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Introduction to Storm

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Introduction to Storm

  1. 1. 1 Distributed, real-time, fault-tolerant framework Introduction to Storm Eugene Dvorkin Coding Architect, WebMD edvorkin@gmail.com #edvorkin eugenedvorkin.com
  2. 2. 2 Big Data “Big Data is the capability to manage a huge volume of disparate data, at the right speed, and within the right time frame to allow real-time analysis and reaction”
  3. 3. 3 Big Data Velocity VolumeVariety
  4. 4. 4 Enablers of Big Data Map/Reduce frameworks – Hadoop Scalable storage – HDFS, NoSQL databases Cheap computing power – Cloud computing
  5. 5. 5 Why Real Time? Better end-user experience - Ex: View an ad, see the counter move. Operational intelligence - Low latency analysis - Real time Dashboards ŸEvent response - Rule Engine, Personalization, Predictions - Scalable analysis Example: Trend analysis to recommend „hot‟ articles.
  6. 6. 6 Requirements Fast Scalable by process parallelization and distribution Fault-tolerant Guarantees data processing Easy to learn, code and operate Robust Doing scalable real time processing require framework that:
  7. 7. 7 Storm • Storm – open source distributed Real- time computation system. • Developed by Nathan Marz – acquired by Twitter
  8. 8. 8 Storm Fast Scalable by process parallelization and distribution Fault-tolerant Guarantees data processing Runs on JVM Easy to learn, code and operate Supports development in multiple languages
  9. 9. 9 Hadoop Storm Storm for Real-Time processing Storm is to real-time computation what Hadoop is to batch computation.
  10. 10. 10 Storm Use cases
  11. 11. 11 Storm Use Cases “Storm powers a wide variety of Twitter systems, ranging in applications from discovery, real-time analytics, personalization, search, revenue optimization, and many more.” “Storm empowers stream/micro-batch processing of user events, content feeds, and application logs” - Yahoo “ETL – move data from MongoDB to BI”
  12. 12. 12 Storm Abstractions
  13. 13. 13 Storm cluster
  14. 14. 14 Storm Abstractions Tuples, Streams, Spouts, Bolts and Topologies
  15. 15. 15 Tuples [“Colonoscopy”, 14106] • Storm Data structure • List of elements
  16. 16. 16 Stream Unbounded sequence of tuples [“Colonoscopy”, 14091][“Cancer”,42651] [“Oncology”, 14417]
  17. 17. 17 Spout Read from stream of data – queues, web logs, API calls, databases Emit streams of tuples
  18. 18. 18 Bolts Process tuples and create new streams
  19. 19. 19 Bolts Apply functions /transforms Calculate and aggregate data (word count!) Access DB, API , etc. Filter data Process tuples and create new streams
  20. 20. 20 Topology
  21. 21. 21 Storm is Easy to Code How to write storm components? Storm is easy to use
  22. 22. 22 Topology Example
  23. 23. 23 How to create a spout
  24. 24. 24 How to create a spout
  25. 25. 25 Spouts Available on GitHub Integration with Redis, Kafka, MongoDB, Amazon SQS, JMS and some others are readily available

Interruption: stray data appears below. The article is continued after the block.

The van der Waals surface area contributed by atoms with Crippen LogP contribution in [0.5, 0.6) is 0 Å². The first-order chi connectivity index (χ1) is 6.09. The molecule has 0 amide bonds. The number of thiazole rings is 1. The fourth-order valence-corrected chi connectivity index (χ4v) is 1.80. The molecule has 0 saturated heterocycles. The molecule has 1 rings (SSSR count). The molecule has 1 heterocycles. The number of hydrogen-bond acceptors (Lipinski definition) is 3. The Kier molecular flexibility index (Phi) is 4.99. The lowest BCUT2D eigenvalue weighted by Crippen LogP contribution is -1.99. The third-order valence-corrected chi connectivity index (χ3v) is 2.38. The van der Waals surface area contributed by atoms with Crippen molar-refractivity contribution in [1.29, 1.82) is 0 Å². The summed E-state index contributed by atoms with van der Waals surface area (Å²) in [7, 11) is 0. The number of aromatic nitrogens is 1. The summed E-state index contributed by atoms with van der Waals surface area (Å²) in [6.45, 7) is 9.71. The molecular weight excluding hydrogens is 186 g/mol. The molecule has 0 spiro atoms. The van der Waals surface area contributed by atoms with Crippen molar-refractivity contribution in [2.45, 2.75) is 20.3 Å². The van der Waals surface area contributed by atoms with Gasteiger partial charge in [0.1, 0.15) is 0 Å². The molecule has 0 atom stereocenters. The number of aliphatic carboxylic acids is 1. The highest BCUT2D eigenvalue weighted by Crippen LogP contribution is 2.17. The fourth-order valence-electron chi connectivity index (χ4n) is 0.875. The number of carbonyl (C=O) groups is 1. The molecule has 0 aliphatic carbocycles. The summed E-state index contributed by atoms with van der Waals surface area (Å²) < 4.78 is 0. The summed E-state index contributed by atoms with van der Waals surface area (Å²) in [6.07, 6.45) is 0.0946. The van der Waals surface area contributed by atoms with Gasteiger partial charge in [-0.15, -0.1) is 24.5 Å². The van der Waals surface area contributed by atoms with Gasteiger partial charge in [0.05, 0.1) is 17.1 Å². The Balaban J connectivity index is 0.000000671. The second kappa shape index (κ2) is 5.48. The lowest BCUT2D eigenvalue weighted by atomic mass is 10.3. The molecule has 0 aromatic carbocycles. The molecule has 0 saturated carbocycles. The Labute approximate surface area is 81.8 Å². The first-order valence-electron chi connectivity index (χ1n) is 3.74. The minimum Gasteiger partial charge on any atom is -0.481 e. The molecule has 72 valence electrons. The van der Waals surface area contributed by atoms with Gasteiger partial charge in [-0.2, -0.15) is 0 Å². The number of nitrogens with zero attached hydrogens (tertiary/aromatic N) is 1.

26. 26. 26 How to Create a Bolt
  27. 27. 27 HashTagFilterBolt
  28. 28. 28 HashTagCountBolt
  29. 29. 29 Creating Topology
  30. 30. 30 Problem What about parallel processing?
  31. 31. 31 Topology Example
  32. 32. 32 Topology Example
  33. 33. 33 Topology Example
  34. 34. 34 Parallelism Storm Scalability - Parallelism
  35. 35. 35 Storm cluster
  36. 36. 36 Storm Parallelism
  37. 37. 37 Storm rebalance > storm rebalance demo -n 3 -e myspout=5 -e mybolt=1
  38. 38. 38 Creating Cluster Topology >storm jar HashTagTopology.jar org.javameetup.topology. HashTagCountTopology
  39. 39. 39 Stream groupings Shuffle grouping: Tuples are randomly distributed across the bolt's tasks Fields grouping: The stream is partitioned by the fields specified in the grouping Custom grouping
  40. 40. 40 Stream groupings
  41. 41. 41 Demo
  42. 42. 42 Deployment Storm Deployment
  43. 43. 43 Storm deployment
  44. 44. 44 Storm deployment Out of box configuration are suitable for production One-click deploy with storm-deploy project to EC2 Once deployed, easy to operate – designed to be robust Storm daemons, Nimbus and Supervisors are stateless and fail-fast Useful UI
  45. 45. 45 Storm UI
  46. 46. 46 Storm UI
  47. 47. 47 Storm is Fault - Tolerant
  48. 48. 48 Normal operations
  49. 49. 49 Nimbus down • Processing will continue. But topology lifecycle operations and reassignment facility are lost. • Run under system supervision.
  50. 50. 50 Worker node down • Nimbus will reassign tasks to other machines
  51. 51. 51 Supervisor goes down Processing will still continue. But assignment is never synchronized
  52. 52. 52 Worker process down • Supervisor will restart the worker process and the processing will continue
  53. 53. 53 Guaranteeing message processing
  54. 54. 54 Guaranteed Message Processing “Tuple tree”
  55. 55. 55 Reliability API When emitting a tuple, the Spout provides a "message id" that will be used to identify the tuple later.